IDP Devy Watch: DE Sam Hubbard, Ohio State

Sam Hubbard (@Sam_Hubbard_) has taken a quite interesting career path to starring as a defensive end for the Ohio State Buckeyes. Back in high school (Archbishop Moeller, Cincinnati, Ohio) during the 2013 season, Hubbard played safety and did well enough to be an AP First Teamer in Ohio. Recruited as both an athlete and outside linebacker, Hubbard came to Ohio State as a 6’5” 225 lb. kid. Now weighing in at 265 lbs. Hubbard has all the athleticism and strength you look for in edge rushers. After he redshirted in 2014, Hubbard exploded onto the scene collecting 6.5 sacks and 8.0 tackles for loss in his redshirt freshman campaign. 2015 saw Hubbard step it up, recording 46 tackles (18 more than he did in 2014), however in the sack department Hubbard took a step back by only registering 3.5. With all the talent and intrigue Hubbard has, let’s break down his game and diagnose what his future in the NFL may look like.



The single most important piece for perhaps any defender trying to make the jump from college to the pros, is simply being able to keep up with the speed of the NFL game. For Hubbard, this will look like a walk in the park. Converting from safety to linebacker to defensive end, you can still see that absurd straight line speed that Hubbard possesses. When defending edge-runs and screens he really shows off by gliding over to make the play while some linemen look like they’re stuck in quicksand. Hubbard also has the all-important quickness while rushing off the edge (while maybe not elite). His best pass rushing skill may just be beating the linemen to his spot. Athletically, there are no real concerns with Hubbard.

Strength: I am pleasantly surprised with how strong Hubbard is when taking on blockers. This is what really has me excited about his future as a run defender. He is very proficient at holding his own, which allows him to stay in his gap and either puts him in place to make the tackle – or forces the back off course. With his athleticism and very good strength, I can’t wait to see what he does at the combine.


Hubbard needs to work on his hand fighting. Too often blockers easily keep him in front of them and force him to overpower them. What I do like is his body positioning and tackling ability. Hubbard looks and tackles like a linebacker. Just imagine combining the tackling skills of a safety with the brute strength and size of a LB or DE, and that’s what you have with Hubbard. As for body positioning, I do want him to become more consistent and work on making sure he isn’t being turned sideways by blockers. But for the most part, Hubbard keeps a low center of gravity and uses his leverage and strength very well on offensive linemen.


You can tell while watching Hubbard that he is a very instinctual and crafty player. Whether he has natural football IQ and/or  studies very hard for upcoming games, Hubbard is obviously adept at recognizing mistakes made by offensive linemen and capitalizing. The one bone I would pick with Hubbard is not trying to swat enough passes, but that’s a pretty simple fix.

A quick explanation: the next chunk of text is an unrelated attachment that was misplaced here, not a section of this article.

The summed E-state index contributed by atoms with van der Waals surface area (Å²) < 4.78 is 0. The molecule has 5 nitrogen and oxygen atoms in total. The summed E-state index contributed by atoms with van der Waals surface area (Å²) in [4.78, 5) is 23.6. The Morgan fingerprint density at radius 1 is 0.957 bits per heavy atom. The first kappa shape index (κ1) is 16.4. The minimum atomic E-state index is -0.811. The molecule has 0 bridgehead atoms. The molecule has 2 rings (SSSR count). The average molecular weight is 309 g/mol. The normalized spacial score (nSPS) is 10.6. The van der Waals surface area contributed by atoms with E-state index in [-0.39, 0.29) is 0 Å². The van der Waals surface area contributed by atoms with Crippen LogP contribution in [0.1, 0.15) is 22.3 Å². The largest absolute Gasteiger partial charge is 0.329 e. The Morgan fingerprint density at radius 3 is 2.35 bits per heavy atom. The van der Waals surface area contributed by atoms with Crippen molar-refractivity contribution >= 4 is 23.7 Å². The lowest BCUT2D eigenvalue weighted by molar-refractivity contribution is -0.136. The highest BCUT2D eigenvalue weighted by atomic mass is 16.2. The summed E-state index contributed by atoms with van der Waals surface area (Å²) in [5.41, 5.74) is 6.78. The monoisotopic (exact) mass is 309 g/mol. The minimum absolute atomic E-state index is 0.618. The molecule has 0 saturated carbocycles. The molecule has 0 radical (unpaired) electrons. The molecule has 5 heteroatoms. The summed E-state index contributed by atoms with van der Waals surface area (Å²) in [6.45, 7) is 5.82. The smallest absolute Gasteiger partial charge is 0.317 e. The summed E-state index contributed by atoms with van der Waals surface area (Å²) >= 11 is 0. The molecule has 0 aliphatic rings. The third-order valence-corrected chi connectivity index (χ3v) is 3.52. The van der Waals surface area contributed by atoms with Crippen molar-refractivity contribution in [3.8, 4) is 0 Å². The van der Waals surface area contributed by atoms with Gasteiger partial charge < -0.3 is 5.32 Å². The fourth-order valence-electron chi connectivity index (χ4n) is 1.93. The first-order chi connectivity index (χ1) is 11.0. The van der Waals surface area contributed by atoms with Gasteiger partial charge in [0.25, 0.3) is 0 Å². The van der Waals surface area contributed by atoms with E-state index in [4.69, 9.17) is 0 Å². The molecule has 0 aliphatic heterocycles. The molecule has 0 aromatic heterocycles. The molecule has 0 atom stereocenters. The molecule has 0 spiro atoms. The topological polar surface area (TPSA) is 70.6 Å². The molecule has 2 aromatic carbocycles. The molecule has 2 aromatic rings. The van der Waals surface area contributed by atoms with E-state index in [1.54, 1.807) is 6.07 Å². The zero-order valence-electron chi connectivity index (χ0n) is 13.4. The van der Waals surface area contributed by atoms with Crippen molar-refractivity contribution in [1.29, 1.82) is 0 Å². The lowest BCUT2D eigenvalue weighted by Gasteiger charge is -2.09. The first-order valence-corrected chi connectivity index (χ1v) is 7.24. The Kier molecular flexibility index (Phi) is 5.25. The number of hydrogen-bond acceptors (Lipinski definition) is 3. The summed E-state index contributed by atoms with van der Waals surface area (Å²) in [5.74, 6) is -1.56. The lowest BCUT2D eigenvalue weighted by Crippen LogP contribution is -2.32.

Pass Rush:

Like many college players who are big, strong, and athletic like Hubbard, they actually rely too much on their natural ability while pass rushing and don’t develop very many pass rush skills. Too often Hubbard simply tries to run around the blocker, or push him right back into the quarterback. While that might work just fine, for now, that isn’t gonna work quite as well when going against the beasts the NFL has to offer. In his redshirt junior season, I really want to see Hubbard develop a couple moves to combine with the speed and power.


Sam Hubbard has all the natural talent you could ask for. With size, strength, and athleticism being strengths for him, he is set up very well for an illustrious NFL career. With really only needing to add pass rush moves to his arsenal, Hubbard should be a dominant player once again for the Scarlet and Gray. As for now, I have Hubbard as a high second round prospect. I realize that by reading the first sections you may have thought I would have ranked him as a high first rounder, but let me explain: While Hubbard is athletic, his quickness off the edge isn’t first-round quality at this point. He’s a great athlete, but not necessarily on par with the Myles Garrett’s, Derek Barnett’s, or Jordan Willis’ of the world. With room to grow in his game, I wouldn’t be surprised to see him become a first round talent throughout his junior year.

Below are several game cut-ups featuring Sam Hubbard in action:



Penn State

Follow me on Twitter: @NFL_drafthub


Bradley Ylitalo, Minneapolis MN. Bethel Football Student Coach. Scouting/Devy writer for the Dynasty Football Factory. Follow me on twitter @NFL_drafthub or find me on facebook: Bradley Ylitalo

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